However, before such appellate jurisdiction could be ripe for an exercise, there must have been a complaint (either by way of an Appeal from the defence or a Cross-Appeal from the Prosecution) specifically on the said sentence. Where the appeal is only on conviction, the appellate court will not be seized of jurisdiction to review the sentence either upward or downward.

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For instance, in Afor Lucky v. The State (2016) LPELR-40541 (SC), the Supreme Court per Ngwuta JSC expressed its angst and distaste not only because of the optional 5 years imprisonment (with hard labour) or N300,000.00 fine which was meted out on the appellant who was charged with and convicted of the offence rape but also for the helpless circumstance which obviously didn’t make it possible for the Supreme Court to review the sentence. Quoting Mi Lord in extenso, the Supreme Court held;

“With respect to His Lordship, the sham of prison term he imposed on the appellant is an attack on law and moral basis for prison term. The young and old, who have a miserable sum of three hundred thousand naira to throw about can ravage young mothers at will. Not only that the brute violently, as in armed robbery, took away the pride of that innocent girl, the act of rape is a major dent on her psyche and will so remain for life …. I was tempted to revisit the sentence in this case but that would have violated the principle that appellate Court cannot disturb a sentence imposed unless there is an appeal against the sentence.” (Emphasis mine).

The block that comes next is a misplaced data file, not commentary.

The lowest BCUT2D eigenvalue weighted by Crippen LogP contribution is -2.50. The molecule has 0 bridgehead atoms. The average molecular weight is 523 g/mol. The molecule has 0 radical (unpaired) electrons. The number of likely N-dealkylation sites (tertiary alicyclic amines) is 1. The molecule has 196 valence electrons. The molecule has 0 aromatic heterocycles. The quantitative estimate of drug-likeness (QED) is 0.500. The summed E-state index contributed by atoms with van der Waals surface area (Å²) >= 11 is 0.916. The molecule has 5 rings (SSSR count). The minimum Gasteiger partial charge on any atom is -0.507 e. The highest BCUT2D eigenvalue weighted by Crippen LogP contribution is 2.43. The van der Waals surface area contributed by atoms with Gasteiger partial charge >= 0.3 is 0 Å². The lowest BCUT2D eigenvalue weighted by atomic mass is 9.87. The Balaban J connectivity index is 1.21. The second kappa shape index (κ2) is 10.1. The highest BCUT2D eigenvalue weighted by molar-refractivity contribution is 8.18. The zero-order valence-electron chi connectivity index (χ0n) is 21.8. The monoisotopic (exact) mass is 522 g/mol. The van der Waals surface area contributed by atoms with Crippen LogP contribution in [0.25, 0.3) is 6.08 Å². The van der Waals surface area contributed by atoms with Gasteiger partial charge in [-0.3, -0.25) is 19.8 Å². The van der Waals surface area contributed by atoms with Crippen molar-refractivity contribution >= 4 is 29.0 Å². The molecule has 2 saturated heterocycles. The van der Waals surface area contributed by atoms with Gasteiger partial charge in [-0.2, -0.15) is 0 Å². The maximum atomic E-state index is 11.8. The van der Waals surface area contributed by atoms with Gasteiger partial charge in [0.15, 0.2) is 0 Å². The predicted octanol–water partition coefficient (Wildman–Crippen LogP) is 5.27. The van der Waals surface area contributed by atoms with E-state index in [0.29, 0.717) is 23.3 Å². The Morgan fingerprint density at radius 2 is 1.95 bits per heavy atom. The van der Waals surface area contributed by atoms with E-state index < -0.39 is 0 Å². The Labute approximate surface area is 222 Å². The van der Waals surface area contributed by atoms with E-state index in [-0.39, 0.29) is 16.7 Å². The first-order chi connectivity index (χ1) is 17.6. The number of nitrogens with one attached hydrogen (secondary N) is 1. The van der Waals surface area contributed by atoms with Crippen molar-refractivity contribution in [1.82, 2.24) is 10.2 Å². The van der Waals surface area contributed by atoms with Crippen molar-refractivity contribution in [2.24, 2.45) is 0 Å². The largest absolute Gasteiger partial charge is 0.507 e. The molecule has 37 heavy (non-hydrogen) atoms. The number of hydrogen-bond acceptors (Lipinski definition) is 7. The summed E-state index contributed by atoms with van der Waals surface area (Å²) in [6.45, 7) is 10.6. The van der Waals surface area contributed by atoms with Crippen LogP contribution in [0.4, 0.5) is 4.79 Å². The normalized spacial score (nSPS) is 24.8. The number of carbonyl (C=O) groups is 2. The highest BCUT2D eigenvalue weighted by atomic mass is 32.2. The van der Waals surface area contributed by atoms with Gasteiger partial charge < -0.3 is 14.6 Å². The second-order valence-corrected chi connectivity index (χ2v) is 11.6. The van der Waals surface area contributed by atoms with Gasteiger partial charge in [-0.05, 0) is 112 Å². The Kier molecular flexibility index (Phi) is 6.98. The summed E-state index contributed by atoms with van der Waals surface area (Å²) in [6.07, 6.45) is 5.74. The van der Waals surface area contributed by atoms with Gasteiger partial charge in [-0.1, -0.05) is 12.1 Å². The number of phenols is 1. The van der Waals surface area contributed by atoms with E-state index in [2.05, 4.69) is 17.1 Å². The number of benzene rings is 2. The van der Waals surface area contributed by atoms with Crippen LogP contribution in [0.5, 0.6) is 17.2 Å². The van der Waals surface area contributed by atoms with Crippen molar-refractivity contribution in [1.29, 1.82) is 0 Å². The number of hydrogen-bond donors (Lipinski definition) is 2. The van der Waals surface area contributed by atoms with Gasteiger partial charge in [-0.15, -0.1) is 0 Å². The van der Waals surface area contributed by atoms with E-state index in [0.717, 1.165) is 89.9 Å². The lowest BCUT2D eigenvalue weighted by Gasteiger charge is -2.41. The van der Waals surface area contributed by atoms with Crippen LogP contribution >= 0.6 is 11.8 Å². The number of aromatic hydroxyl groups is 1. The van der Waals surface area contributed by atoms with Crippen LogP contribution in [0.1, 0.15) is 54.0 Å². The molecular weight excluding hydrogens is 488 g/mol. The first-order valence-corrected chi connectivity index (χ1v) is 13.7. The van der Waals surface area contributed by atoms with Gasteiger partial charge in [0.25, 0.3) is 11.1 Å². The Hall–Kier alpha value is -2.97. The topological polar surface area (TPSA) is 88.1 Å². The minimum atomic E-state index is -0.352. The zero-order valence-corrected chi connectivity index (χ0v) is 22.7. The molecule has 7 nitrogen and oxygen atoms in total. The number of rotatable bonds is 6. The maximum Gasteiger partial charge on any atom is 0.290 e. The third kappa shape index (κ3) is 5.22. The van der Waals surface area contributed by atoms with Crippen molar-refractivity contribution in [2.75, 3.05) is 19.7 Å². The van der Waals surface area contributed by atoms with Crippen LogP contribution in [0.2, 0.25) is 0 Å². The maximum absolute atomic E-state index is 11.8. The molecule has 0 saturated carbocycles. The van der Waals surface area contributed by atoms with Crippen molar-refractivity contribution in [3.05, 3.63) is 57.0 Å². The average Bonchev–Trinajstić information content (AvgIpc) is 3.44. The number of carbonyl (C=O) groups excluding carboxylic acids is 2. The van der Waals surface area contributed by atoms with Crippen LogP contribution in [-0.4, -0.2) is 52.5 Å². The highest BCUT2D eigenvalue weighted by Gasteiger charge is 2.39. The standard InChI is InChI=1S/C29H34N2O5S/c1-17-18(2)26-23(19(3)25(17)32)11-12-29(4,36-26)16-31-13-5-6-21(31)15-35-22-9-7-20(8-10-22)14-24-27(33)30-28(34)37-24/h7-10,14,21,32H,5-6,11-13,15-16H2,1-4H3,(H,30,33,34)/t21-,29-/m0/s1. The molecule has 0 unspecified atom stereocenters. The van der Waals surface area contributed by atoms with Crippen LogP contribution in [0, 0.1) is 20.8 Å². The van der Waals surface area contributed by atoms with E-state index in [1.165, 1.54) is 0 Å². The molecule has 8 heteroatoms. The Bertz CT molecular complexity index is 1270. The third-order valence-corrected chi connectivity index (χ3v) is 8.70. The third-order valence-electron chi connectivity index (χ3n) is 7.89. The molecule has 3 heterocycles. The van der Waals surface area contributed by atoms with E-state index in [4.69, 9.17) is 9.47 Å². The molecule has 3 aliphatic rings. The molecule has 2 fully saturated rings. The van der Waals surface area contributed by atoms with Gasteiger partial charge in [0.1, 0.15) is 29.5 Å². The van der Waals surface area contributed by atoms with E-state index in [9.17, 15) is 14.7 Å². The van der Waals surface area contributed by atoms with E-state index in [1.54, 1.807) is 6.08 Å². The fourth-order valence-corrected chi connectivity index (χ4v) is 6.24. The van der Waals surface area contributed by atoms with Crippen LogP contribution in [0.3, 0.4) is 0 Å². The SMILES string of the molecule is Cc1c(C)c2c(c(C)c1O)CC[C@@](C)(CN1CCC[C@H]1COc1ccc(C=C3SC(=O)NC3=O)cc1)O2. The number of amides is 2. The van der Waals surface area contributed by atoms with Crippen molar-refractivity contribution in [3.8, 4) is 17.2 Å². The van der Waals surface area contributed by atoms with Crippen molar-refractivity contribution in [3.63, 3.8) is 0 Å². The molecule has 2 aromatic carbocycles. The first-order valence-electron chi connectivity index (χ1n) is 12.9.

Likewise, in the case of Omokuwajo v. FRN (2013) LPELR-20184 (SC), the Court of Appeal suo motu— that is, on its own— increased the sentence of an appellant who had had an unsuccessful attempt at having its conviction set aside. Appealing further to the apex court, the Supreme Court, per Mahmud Mohammed, JSC allowed the appeal with respect to the increased sentence and held as follows;

“… it would appear that the converse was the case at the Court of Appeal where in the absence of any appeal by the appellant or a cross-appeal by the respondent on the adequacy or inadequacy of the sentence passed on the appellant by the trial court, the Court of Appeal suo motu went into the issue to increase the sentence without affording the parties a hearing. The order of the court in this respect being in breach of section 36(1) of the Constitution of the Federal Republic of Nigeria 1999, cannot be allowed to stand”.

CONCLUSION

The very essence of the proper exercise of judicial discretion is deeply rooted in the belief that it be exercised in accordance with well laid down rules of law, practice, reason, fairness and justice, and not in accordance with whimsical opinion, humour or sentimental disposition. Compliance with well laid down rules, reason and forensic logic are veritable handmaids for proper exercise of a judicial discretion for the sole purpose of attainment of justice to the parties. See the case of ANPP v. R.E.C., Akwa Ibom State (2008) 8 NWLR (Pt.1090) 453 at 512-513

Amusan Tawfiiq ’Lekan is a 500L Student of the Faculty of Law, Bayero University, Kano. He can be reached via Tawfiiqamusan001@gmail.com as well as +2348108012253.